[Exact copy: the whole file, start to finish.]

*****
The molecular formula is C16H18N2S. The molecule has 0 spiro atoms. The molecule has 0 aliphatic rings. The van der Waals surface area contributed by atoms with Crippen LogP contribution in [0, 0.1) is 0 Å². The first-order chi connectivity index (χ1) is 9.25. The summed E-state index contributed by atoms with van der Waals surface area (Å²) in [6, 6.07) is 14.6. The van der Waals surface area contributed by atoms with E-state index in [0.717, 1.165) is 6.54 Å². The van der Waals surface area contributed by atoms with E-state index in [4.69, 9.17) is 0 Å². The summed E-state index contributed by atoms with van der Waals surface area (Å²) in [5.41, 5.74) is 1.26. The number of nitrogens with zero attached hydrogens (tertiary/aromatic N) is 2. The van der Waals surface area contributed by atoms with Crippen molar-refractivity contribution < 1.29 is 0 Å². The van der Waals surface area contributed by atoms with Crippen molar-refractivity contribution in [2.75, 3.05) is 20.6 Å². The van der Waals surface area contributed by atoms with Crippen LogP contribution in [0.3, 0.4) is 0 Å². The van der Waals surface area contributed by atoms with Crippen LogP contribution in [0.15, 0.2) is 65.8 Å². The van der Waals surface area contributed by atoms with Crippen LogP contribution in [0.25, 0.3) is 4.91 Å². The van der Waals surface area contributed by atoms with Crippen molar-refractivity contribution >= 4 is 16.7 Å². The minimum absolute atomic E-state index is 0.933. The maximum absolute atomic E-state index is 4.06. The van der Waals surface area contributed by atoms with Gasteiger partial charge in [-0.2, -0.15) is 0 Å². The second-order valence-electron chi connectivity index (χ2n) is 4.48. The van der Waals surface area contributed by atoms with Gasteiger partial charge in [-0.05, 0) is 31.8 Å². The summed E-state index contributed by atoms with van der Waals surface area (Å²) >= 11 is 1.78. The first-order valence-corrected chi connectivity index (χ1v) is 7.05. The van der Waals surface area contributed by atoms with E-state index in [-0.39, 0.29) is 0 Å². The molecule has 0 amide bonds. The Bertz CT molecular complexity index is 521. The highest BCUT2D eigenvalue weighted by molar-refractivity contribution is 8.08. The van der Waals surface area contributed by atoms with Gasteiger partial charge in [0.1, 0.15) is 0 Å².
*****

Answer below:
The molecular formula is C16H18N2S. The molecule has 0 spiro atoms. The molecule has 0 aliphatic rings. The van der Waals surface area contributed by atoms with Crippen LogP contribution in [0, 0.1) is 0 Å². The first-order chi connectivity index (χ1) is 9.25. The summed E-state index contributed by atoms with van der Waals surface area (Å²) in [6, 6.07) is 14.6. The van der Waals surface area contributed by atoms with E-state index in [0.717, 1.165) is 6.54 Å². The van der Waals surface area contributed by atoms with E-state index in [4.69, 9.17) is 0 Å². The summed E-state index contributed by atoms with van der Waals surface area (Å²) in [5.41, 5.74) is 1.26. The number of nitrogens with zero attached hydrogens (tertiary/aromatic N) is 2. The van der Waals surface area contributed by atoms with Crippen molar-refractivity contribution < 1.29 is 0 Å². The van der Waals surface area contributed by atoms with Crippen molar-refractivity contribution in [2.75, 3.05) is 20.6 Å². The van der Waals surface area contributed by atoms with Crippen LogP contribution in [0.3, 0.4) is 0 Å². The van der Waals surface area contributed by atoms with Crippen LogP contribution in [0.15, 0.2) is 65.8 Å². The van der Waals surface area contributed by atoms with Crippen LogP contribution in [0.25, 0.3) is 4.91 Å². The van der Waals surface area contributed by atoms with Crippen molar-refractivity contribution >= 4 is 16.7 Å². The minimum absolute atomic E-state index is 0.933. The maximum absolute atomic E-state index is 4.06. The van der Waals surface area contributed by atoms with Gasteiger partial charge in [-0.2, -0.15) is 0 Å². The second-order valence-electron chi connectivity index (χ2n) is 4.48. The van der Waals surface area contributed by atoms with Gasteiger partial charge in [-0.05, 0) is 31.8 Å². The summed E-state index contributed by atoms with van der Waals surface area (Å²) >= 11 is 1.78. The first-order valence-corrected chi connectivity index (χ1v) is 7.05. The van der Waals surface area contributed by atoms with E-state index in [-0.39, 0.29) is 0 Å². The molecule has 0 amide bonds. The Bertz CT molecular complexity index is 521. The highest BCUT2D eigenvalue weighted by molar-refractivity contribution is 8.08. The van der Waals surface area contributed by atoms with Gasteiger partial charge in [0.1, 0.15) is 0 Å².